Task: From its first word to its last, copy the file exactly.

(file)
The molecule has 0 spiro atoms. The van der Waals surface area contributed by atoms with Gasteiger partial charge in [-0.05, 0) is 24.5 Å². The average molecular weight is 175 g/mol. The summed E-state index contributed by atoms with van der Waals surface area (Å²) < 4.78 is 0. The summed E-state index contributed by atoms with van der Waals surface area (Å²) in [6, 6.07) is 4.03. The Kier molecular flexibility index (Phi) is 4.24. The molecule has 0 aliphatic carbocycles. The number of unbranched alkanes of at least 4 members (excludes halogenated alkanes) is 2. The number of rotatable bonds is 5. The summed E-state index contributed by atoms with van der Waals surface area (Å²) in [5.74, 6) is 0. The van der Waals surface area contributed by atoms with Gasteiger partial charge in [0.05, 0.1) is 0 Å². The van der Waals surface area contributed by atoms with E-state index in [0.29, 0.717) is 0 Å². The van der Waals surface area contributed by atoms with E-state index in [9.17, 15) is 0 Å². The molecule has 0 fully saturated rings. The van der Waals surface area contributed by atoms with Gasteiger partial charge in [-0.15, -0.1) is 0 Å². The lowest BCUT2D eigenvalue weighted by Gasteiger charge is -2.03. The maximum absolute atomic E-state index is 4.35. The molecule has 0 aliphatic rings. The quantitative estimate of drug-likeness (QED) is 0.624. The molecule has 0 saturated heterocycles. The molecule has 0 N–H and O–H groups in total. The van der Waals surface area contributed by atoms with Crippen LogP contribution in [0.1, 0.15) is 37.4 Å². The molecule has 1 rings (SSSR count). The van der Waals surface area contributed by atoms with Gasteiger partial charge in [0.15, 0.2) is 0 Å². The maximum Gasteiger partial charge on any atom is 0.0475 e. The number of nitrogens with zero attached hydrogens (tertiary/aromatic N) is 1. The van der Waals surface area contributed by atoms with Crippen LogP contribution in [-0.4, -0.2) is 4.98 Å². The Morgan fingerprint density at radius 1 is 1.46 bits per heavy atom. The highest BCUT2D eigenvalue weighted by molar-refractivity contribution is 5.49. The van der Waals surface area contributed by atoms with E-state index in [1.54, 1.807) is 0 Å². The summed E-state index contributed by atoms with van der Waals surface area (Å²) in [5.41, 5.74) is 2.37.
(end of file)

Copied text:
The molecule has 0 spiro atoms. The van der Waals surface area contributed by atoms with Gasteiger partial charge in [-0.05, 0) is 24.5 Å². The average molecular weight is 175 g/mol. The summed E-state index contributed by atoms with van der Waals surface area (Å²) < 4.78 is 0. The summed E-state index contributed by atoms with van der Waals surface area (Å²) in [6, 6.07) is 4.03. The Kier molecular flexibility index (Phi) is 4.24. The molecule has 0 aliphatic carbocycles. The number of unbranched alkanes of at least 4 members (excludes halogenated alkanes) is 2. The number of rotatable bonds is 5. The summed E-state index contributed by atoms with van der Waals surface area (Å²) in [5.74, 6) is 0. The van der Waals surface area contributed by atoms with Gasteiger partial charge in [0.05, 0.1) is 0 Å². The van der Waals surface area contributed by atoms with E-state index in [0.29, 0.717) is 0 Å². The van der Waals surface area contributed by atoms with E-state index in [9.17, 15) is 0 Å². The molecule has 0 fully saturated rings. The van der Waals surface area contributed by atoms with Gasteiger partial charge in [-0.15, -0.1) is 0 Å². The lowest BCUT2D eigenvalue weighted by Gasteiger charge is -2.03. The maximum absolute atomic E-state index is 4.35. The molecule has 0 aliphatic rings. The quantitative estimate of drug-likeness (QED) is 0.624. The molecule has 0 saturated heterocycles. The molecule has 0 N–H and O–H groups in total. The van der Waals surface area contributed by atoms with Crippen LogP contribution in [0.1, 0.15) is 37.4 Å². The molecule has 1 rings (SSSR count). The van der Waals surface area contributed by atoms with Gasteiger partial charge in [0.15, 0.2) is 0 Å². The maximum Gasteiger partial charge on any atom is 0.0475 e. The number of nitrogens with zero attached hydrogens (tertiary/aromatic N) is 1. The van der Waals surface area contributed by atoms with Crippen LogP contribution in [-0.4, -0.2) is 4.98 Å². The Morgan fingerprint density at radius 1 is 1.46 bits per heavy atom. The highest BCUT2D eigenvalue weighted by molar-refractivity contribution is 5.49. The van der Waals surface area contributed by atoms with E-state index in [1.54, 1.807) is 0 Å². The summed E-state index contributed by atoms with van der Waals surface area (Å²) in [5.41, 5.74) is 2.37.